Meet New Zealand's professional piss-taker Tom Sainsbury

by Mary de Ruyter / 08 May, 2019

Tom Sainsbury. Photo/Ken Downie.

Billy T Award nominee Tom Sainsbury moves his satirical observations from Snapchat to the stage.

In medieval times, being a jester could seriously limit your life expectancy. But New Zealand in the 21st century is far less punitive – for which professional piss-taker Tom Sainsbury is quite grateful.

His delight in parodying people’s agendas and affectations is evident in his popular Snapchat videos, posted daily to his Facebook page (nearly 47,000 followers, and rising steadily). National leader “Soimon Brudges” and his deputy Paula Bennett are favoured targets, as are the foibles of everyday Kiwis.

The worst that happens to this jester, though, is when people take his work further than he intended. “Sometimes people react with such vitriol and hatred for the people I’m satirising, both politicians and the ordinary people. I’m like, ‘This isn’t the spirit with which I created it!’” he says. “A lovely middle-aged woman, somewhere in Invercargill, posted, ‘I don’t think it’s nice to make fun of people, regardless of who they are.’ I thought, ‘Well, that’s all I do!’”

And he’ll keep doing it. Tom Foolery, his stand-up show in Wellington and Auckland at this year’s NZ International Comedy Festival (2-26 May), riffs on the idea of a modern-day court jester. Sainsbury will skewer falseness in many guises: people who engage in virtue signalling, adopt consciously quirky behaviours, or stand up at a writer’s festival event to “ask a question” but then rant about their own work.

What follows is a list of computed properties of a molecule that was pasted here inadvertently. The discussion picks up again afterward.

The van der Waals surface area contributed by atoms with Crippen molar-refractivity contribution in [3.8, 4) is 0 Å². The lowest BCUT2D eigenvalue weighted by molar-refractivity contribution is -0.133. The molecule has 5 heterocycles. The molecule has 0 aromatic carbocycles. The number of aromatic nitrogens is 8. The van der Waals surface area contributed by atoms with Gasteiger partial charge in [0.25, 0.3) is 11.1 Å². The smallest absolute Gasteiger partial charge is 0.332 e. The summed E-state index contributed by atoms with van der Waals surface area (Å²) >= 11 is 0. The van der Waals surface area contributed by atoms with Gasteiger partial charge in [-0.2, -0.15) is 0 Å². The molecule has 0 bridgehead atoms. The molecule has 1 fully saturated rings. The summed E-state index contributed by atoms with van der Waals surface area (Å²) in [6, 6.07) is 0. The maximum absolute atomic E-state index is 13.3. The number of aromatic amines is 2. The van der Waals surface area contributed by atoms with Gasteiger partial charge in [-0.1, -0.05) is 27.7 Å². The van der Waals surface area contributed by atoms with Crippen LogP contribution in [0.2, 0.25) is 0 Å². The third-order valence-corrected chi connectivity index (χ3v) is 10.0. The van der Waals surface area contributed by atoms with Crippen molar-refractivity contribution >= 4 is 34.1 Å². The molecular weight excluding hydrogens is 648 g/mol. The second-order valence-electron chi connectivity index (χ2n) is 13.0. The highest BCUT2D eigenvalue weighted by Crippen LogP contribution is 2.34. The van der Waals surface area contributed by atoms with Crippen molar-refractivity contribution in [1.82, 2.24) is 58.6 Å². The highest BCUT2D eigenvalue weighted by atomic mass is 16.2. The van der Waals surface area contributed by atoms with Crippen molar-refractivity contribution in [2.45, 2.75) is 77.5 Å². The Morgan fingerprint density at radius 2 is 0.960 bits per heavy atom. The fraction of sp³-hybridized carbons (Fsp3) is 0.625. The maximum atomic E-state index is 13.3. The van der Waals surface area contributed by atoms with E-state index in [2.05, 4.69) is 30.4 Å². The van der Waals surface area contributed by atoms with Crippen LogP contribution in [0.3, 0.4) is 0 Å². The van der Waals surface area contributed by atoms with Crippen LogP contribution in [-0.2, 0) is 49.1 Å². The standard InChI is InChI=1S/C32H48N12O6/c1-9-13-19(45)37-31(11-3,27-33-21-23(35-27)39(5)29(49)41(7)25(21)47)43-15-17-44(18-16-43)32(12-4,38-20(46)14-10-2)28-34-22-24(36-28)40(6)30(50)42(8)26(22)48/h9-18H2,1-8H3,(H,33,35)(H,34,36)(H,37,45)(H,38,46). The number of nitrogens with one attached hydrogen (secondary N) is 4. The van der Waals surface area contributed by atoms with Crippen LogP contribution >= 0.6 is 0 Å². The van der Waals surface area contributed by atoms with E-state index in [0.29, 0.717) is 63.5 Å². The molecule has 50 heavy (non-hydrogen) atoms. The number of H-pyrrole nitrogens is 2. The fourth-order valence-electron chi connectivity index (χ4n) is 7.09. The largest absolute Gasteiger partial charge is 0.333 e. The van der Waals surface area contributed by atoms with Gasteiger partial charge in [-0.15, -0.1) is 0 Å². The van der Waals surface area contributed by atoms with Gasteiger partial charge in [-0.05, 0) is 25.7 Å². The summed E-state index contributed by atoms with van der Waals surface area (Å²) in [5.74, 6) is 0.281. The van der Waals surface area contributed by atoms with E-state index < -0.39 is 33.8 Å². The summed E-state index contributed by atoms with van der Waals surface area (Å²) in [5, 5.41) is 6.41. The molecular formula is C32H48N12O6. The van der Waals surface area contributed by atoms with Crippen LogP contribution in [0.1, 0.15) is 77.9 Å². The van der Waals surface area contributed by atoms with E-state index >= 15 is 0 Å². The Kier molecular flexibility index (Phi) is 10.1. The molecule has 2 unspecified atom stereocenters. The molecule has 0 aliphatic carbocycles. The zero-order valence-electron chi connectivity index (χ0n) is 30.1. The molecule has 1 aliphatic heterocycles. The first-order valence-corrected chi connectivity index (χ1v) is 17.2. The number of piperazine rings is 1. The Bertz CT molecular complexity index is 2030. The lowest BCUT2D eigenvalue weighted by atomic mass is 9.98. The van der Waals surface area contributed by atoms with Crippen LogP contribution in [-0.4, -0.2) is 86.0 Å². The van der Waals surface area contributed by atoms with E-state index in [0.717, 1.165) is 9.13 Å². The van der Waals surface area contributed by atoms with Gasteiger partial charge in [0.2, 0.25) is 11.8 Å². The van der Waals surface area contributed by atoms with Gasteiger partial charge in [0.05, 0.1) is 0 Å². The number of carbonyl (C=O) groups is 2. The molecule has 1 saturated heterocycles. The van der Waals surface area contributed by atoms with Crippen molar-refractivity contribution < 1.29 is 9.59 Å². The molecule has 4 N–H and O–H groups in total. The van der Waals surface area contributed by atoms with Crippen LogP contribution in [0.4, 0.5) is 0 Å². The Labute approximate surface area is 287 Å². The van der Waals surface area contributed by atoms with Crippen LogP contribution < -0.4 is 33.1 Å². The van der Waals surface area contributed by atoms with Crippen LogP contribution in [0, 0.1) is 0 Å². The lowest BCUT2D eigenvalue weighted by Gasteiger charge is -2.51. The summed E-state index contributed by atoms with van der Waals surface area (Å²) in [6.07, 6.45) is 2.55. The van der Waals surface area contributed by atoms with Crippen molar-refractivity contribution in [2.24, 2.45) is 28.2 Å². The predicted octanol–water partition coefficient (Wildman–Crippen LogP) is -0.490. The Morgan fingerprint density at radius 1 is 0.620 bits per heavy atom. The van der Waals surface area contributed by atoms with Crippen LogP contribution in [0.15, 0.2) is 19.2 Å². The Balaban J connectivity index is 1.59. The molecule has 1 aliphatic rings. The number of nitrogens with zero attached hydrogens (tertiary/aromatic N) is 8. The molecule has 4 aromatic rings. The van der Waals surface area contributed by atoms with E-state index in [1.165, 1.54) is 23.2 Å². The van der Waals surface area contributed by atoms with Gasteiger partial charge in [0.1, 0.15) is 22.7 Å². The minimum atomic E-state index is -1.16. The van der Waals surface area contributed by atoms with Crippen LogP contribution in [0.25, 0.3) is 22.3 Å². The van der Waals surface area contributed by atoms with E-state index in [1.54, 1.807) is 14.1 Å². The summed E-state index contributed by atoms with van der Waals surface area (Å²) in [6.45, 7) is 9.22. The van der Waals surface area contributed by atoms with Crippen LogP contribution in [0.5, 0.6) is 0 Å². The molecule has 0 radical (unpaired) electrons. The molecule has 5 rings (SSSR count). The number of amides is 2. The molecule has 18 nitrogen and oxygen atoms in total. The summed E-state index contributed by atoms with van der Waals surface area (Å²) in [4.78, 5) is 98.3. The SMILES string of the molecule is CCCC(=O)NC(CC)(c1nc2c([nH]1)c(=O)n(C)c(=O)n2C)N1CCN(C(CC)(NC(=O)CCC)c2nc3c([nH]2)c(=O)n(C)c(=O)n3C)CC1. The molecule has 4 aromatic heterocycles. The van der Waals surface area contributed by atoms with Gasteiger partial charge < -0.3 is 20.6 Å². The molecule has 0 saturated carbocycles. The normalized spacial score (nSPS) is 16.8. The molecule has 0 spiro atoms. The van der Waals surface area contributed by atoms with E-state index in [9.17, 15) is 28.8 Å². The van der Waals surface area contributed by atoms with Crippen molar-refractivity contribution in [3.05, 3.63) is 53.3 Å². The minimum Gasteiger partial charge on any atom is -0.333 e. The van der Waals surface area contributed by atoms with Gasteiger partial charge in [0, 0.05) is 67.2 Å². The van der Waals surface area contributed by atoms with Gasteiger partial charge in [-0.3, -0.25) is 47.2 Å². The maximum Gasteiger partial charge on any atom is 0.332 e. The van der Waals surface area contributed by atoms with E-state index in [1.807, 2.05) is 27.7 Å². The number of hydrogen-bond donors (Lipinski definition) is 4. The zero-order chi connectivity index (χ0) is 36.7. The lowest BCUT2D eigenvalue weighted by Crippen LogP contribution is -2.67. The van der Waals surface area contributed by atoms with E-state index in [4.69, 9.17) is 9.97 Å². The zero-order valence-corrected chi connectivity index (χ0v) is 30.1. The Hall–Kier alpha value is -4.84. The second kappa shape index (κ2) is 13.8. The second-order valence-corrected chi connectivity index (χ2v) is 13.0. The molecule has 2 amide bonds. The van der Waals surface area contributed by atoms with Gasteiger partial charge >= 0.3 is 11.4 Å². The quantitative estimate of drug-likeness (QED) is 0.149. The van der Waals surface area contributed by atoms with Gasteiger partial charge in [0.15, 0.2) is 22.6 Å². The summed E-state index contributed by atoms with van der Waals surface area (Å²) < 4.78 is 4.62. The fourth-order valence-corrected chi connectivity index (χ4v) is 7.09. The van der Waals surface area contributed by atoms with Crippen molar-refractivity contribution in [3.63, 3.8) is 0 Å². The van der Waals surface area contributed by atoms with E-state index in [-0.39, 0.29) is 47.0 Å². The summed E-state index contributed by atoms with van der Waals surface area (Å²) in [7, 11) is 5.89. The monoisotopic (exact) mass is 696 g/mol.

“I’ve got this constant push and pull between being naughty and saying the wrong thing, and playing nice,” says Sainsbury, who’s been nominated for the festival’s Billy T award, given annually to an emerging performer. “I’m always having to make sure my own thoughts are clear on where the line is.”

Since graduating from the University of Auckland (BA in English Literature and Theatre), the prolific Matamata-born writer and performer has written dozens of plays, and was Playmarket’s Young Playwright of the Year four times. Other highlights include co-creating the awkwardly comedic web series Stake Out and Bachelor Pad with comedy partner Chris Parker, and doing political satire for Australia’s Comedy Central TV channel.

Also during the festival, he, Parker, Kura Forrester (a fellow Billy T nominee) and Brynley Stent will stage Mincing, which Sainsbury describes as “King Lear set in a small-town New Zealand butchery”. Sainsbury features, too, in the Last Laughs line-up on the festival’s closing night.

Sainsbury still writes roughly three plays a year. “Comedy is this train that’s taken off and I’m riding with it, but my heart lies in drama and thriller as genres.” He’s also working on a screenplay for a “horror with funny bits” with production company Chillbox, after winning the 48Hours film competition twice. “The prizes are really good for making a classy short film, but we’re like, let’s go the next step up and make a low-budget feature film.”